Intestinal necrosis in children.

P Martins, J Goulão, R Duarte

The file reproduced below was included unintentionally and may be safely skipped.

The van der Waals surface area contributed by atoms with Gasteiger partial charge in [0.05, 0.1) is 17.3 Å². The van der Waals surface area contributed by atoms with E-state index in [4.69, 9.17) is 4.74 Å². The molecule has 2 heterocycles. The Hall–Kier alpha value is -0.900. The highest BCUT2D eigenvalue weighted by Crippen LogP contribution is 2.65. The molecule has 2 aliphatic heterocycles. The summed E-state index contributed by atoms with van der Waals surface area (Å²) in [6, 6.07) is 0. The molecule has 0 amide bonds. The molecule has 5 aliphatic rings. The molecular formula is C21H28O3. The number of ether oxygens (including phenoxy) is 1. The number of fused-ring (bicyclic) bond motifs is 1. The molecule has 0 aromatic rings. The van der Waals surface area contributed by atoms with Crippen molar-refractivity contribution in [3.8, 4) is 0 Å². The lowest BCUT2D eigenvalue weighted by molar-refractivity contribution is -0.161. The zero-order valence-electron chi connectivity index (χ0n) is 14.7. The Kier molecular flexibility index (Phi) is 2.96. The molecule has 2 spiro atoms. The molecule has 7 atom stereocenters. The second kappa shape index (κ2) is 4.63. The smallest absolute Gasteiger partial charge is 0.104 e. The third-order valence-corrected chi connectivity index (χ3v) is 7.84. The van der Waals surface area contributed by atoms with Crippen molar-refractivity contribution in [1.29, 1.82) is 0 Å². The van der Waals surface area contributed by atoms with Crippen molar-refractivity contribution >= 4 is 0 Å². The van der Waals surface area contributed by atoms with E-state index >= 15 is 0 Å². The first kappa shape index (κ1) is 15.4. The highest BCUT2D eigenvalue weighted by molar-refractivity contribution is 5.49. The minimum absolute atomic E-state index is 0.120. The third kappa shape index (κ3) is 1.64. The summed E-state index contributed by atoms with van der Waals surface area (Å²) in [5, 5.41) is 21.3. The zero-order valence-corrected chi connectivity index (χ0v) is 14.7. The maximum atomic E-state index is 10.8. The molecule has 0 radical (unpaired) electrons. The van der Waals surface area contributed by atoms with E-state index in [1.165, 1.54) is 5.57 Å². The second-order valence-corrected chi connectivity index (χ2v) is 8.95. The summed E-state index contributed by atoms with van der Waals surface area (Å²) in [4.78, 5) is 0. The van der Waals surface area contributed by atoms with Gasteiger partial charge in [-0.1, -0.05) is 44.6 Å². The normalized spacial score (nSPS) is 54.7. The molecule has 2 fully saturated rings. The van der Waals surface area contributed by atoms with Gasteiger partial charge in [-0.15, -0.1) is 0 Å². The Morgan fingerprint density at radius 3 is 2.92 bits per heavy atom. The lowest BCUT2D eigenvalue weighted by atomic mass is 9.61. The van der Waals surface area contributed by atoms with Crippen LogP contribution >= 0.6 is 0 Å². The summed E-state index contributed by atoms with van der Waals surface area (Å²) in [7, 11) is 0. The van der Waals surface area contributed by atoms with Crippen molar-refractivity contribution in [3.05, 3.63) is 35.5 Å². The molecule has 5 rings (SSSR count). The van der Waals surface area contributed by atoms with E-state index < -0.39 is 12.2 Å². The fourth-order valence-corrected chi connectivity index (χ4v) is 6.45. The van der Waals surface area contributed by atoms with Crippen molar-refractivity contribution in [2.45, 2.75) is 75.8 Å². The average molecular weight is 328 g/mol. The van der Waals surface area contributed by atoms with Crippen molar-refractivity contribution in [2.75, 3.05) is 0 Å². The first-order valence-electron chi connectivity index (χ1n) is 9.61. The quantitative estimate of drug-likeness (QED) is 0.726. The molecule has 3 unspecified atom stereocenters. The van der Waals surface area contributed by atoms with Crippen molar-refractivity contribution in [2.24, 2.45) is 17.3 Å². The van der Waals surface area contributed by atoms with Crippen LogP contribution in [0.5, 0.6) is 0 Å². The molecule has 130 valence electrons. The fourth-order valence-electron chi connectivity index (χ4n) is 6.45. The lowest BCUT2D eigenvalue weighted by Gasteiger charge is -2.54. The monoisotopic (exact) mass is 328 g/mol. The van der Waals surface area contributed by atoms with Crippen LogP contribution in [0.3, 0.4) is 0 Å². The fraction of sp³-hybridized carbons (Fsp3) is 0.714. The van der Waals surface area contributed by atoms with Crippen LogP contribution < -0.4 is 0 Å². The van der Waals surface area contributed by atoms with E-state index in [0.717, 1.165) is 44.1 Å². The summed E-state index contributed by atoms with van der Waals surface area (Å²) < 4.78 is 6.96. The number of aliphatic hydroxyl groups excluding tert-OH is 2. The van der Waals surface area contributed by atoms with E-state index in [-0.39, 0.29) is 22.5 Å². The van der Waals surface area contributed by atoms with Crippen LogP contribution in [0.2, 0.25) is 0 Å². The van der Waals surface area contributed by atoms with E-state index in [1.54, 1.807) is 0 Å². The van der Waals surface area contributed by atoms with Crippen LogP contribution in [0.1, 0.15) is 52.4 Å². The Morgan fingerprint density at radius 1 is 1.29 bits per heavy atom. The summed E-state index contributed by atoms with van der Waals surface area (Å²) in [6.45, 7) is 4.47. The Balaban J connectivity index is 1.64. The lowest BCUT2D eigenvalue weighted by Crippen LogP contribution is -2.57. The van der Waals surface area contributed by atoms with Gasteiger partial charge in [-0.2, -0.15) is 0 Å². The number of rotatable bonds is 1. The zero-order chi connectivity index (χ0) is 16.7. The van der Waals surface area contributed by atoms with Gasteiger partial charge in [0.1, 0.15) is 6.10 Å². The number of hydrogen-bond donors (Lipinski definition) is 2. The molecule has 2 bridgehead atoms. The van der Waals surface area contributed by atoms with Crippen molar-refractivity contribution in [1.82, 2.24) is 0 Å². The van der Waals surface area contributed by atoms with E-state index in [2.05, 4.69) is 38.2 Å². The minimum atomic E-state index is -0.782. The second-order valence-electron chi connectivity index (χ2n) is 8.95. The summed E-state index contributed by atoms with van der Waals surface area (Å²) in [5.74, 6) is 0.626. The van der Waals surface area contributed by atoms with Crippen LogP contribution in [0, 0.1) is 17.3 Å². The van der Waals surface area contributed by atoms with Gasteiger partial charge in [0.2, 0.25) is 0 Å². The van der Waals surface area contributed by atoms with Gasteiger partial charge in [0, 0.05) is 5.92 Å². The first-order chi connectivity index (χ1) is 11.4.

The term intestinal necrosis is nothing but a clinical and pathological concept and always includes intestinal ischemia, whether or not occlusive. In a broad sense, necrotizing enterocolitis involves intestinal ischemia associated to an infectious entity. The precipitating factor for necrosis is very often difficult to identify. Necrotizing enterocolitis occurs in 90% of cases in premature neonates and is less frequent amongst other neonates, being rare in older children and adults. The authors present two clinical cases: one 7 year-old with a history of chronic neutropenia and an eleven-year old with severe cognitive impairment, dysmorphic features and behavioural disturbances. They were both admitted to hospital due to an acute abdominal condition and shock. The necrosis implied the resection of a jejunal segment in one of the cases, and a subtotal colonic resection in the other. Despite the surgery and medical support therapy, they both died due to multiple system organ failure--3 hours and fourteen days after surgery, respectively. In the second case, death occurred subsequent to a second surgery for resection of a segment of necrotic ileum. Necropsy showed an extensive necrosis of the remaining intestine in both cases. These two cases evolved as necrotizing enterocolitis of the child. In one of the cases it was possible to establish the exclusion diagnosis of neutropenic enterocolitis. The etiopathogenic mechanisms are reviewed, including thrombotic, obstructive (both extrinsic and endoluminal), inflammatory, non-occlusive ischemic and infectious. The authors stress the general therapeutic measures, the relevance of early surgical intervention and the use of subsidiary diagnostic/therapeutic technologies, such as serum and urine title of intestinal fatty acid binding protein or selective arteriography.

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